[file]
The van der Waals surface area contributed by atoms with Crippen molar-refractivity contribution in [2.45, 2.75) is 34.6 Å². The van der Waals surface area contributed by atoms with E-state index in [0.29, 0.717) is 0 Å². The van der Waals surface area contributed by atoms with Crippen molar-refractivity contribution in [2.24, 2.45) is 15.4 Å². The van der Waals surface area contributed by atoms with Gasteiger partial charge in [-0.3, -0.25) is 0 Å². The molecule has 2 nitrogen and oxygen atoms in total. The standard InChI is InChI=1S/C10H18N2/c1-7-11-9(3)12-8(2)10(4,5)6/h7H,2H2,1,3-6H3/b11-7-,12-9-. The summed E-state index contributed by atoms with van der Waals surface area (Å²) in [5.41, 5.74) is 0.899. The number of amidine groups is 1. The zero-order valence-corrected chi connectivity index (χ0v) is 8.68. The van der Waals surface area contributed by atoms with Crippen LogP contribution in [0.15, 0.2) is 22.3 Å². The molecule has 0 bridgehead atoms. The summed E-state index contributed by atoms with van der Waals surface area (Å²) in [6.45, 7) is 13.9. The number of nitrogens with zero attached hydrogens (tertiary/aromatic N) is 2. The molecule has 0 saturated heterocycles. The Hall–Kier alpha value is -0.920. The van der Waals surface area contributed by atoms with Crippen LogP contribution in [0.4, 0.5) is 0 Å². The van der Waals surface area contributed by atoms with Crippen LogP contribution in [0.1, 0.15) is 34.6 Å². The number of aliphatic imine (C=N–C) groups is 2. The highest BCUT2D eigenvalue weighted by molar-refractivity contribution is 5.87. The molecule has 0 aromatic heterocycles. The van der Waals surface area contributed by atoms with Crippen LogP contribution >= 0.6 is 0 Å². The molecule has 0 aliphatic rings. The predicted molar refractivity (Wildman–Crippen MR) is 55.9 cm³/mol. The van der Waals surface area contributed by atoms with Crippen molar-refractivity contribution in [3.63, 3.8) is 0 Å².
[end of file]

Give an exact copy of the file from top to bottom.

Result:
The van der Waals surface area contributed by atoms with Crippen molar-refractivity contribution in [2.45, 2.75) is 34.6 Å². The van der Waals surface area contributed by atoms with E-state index in [0.29, 0.717) is 0 Å². The van der Waals surface area contributed by atoms with Crippen molar-refractivity contribution in [2.24, 2.45) is 15.4 Å². The van der Waals surface area contributed by atoms with Gasteiger partial charge in [-0.3, -0.25) is 0 Å². The molecule has 2 nitrogen and oxygen atoms in total. The standard InChI is InChI=1S/C10H18N2/c1-7-11-9(3)12-8(2)10(4,5)6/h7H,2H2,1,3-6H3/b11-7-,12-9-. The summed E-state index contributed by atoms with van der Waals surface area (Å²) in [5.41, 5.74) is 0.899. The number of amidine groups is 1. The zero-order valence-corrected chi connectivity index (χ0v) is 8.68. The van der Waals surface area contributed by atoms with Crippen LogP contribution in [0.15, 0.2) is 22.3 Å². The molecule has 0 bridgehead atoms. The summed E-state index contributed by atoms with van der Waals surface area (Å²) in [6.45, 7) is 13.9. The number of nitrogens with zero attached hydrogens (tertiary/aromatic N) is 2. The molecule has 0 saturated heterocycles. The Hall–Kier alpha value is -0.920. The van der Waals surface area contributed by atoms with Crippen LogP contribution in [0.4, 0.5) is 0 Å². The van der Waals surface area contributed by atoms with Crippen LogP contribution in [0.1, 0.15) is 34.6 Å². The number of aliphatic imine (C=N–C) groups is 2. The highest BCUT2D eigenvalue weighted by molar-refractivity contribution is 5.87. The molecule has 0 aromatic heterocycles. The van der Waals surface area contributed by atoms with Crippen LogP contribution >= 0.6 is 0 Å². The molecule has 0 aliphatic rings. The predicted molar refractivity (Wildman–Crippen MR) is 55.9 cm³/mol. The van der Waals surface area contributed by atoms with Crippen molar-refractivity contribution in [3.63, 3.8) is 0 Å².